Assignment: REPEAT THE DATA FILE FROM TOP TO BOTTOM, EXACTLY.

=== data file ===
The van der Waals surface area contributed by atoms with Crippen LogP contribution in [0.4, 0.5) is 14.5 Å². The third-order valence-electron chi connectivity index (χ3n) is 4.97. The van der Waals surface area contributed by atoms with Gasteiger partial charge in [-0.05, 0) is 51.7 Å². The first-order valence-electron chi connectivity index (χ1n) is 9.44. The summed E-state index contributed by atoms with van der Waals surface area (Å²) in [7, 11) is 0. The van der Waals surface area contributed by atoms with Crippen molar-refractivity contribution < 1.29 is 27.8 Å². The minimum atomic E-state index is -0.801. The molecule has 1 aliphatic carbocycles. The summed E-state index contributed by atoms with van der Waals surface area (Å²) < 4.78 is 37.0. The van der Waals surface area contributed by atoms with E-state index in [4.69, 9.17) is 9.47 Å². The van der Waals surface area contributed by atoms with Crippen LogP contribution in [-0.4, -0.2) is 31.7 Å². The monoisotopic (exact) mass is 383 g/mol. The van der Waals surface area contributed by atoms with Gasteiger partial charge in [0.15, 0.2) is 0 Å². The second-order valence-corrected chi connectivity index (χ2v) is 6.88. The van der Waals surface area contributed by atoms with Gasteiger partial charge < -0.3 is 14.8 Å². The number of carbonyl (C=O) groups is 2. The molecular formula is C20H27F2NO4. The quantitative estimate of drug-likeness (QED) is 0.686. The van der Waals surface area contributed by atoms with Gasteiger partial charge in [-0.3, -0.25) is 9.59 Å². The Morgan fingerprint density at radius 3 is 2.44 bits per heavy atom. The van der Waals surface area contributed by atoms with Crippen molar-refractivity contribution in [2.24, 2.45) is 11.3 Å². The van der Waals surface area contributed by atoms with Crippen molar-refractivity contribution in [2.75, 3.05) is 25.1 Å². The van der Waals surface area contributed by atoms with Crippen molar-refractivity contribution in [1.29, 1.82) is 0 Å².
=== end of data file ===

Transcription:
The van der Waals surface area contributed by atoms with Crippen LogP contribution in [0.4, 0.5) is 14.5 Å². The third-order valence-electron chi connectivity index (χ3n) is 4.97. The van der Waals surface area contributed by atoms with Gasteiger partial charge in [-0.05, 0) is 51.7 Å². The first-order valence-electron chi connectivity index (χ1n) is 9.44. The summed E-state index contributed by atoms with van der Waals surface area (Å²) in [7, 11) is 0. The van der Waals surface area contributed by atoms with Crippen molar-refractivity contribution < 1.29 is 27.8 Å². The minimum atomic E-state index is -0.801. The molecule has 1 aliphatic carbocycles. The summed E-state index contributed by atoms with van der Waals surface area (Å²) < 4.78 is 37.0. The van der Waals surface area contributed by atoms with E-state index in [4.69, 9.17) is 9.47 Å². The van der Waals surface area contributed by atoms with Crippen LogP contribution in [-0.4, -0.2) is 31.7 Å². The monoisotopic (exact) mass is 383 g/mol. The van der Waals surface area contributed by atoms with Gasteiger partial charge in [0.15, 0.2) is 0 Å². The second-order valence-corrected chi connectivity index (χ2v) is 6.88. The van der Waals surface area contributed by atoms with Gasteiger partial charge < -0.3 is 14.8 Å². The number of carbonyl (C=O) groups is 2. The molecular formula is C20H27F2NO4. The quantitative estimate of drug-likeness (QED) is 0.686. The van der Waals surface area contributed by atoms with Gasteiger partial charge in [-0.3, -0.25) is 9.59 Å². The Morgan fingerprint density at radius 3 is 2.44 bits per heavy atom. The van der Waals surface area contributed by atoms with Crippen molar-refractivity contribution in [2.24, 2.45) is 11.3 Å². The van der Waals surface area contributed by atoms with Crippen molar-refractivity contribution in [2.75, 3.05) is 25.1 Å². The van der Waals surface area contributed by atoms with Crippen molar-refractivity contribution in [1.29, 1.82) is 0 Å².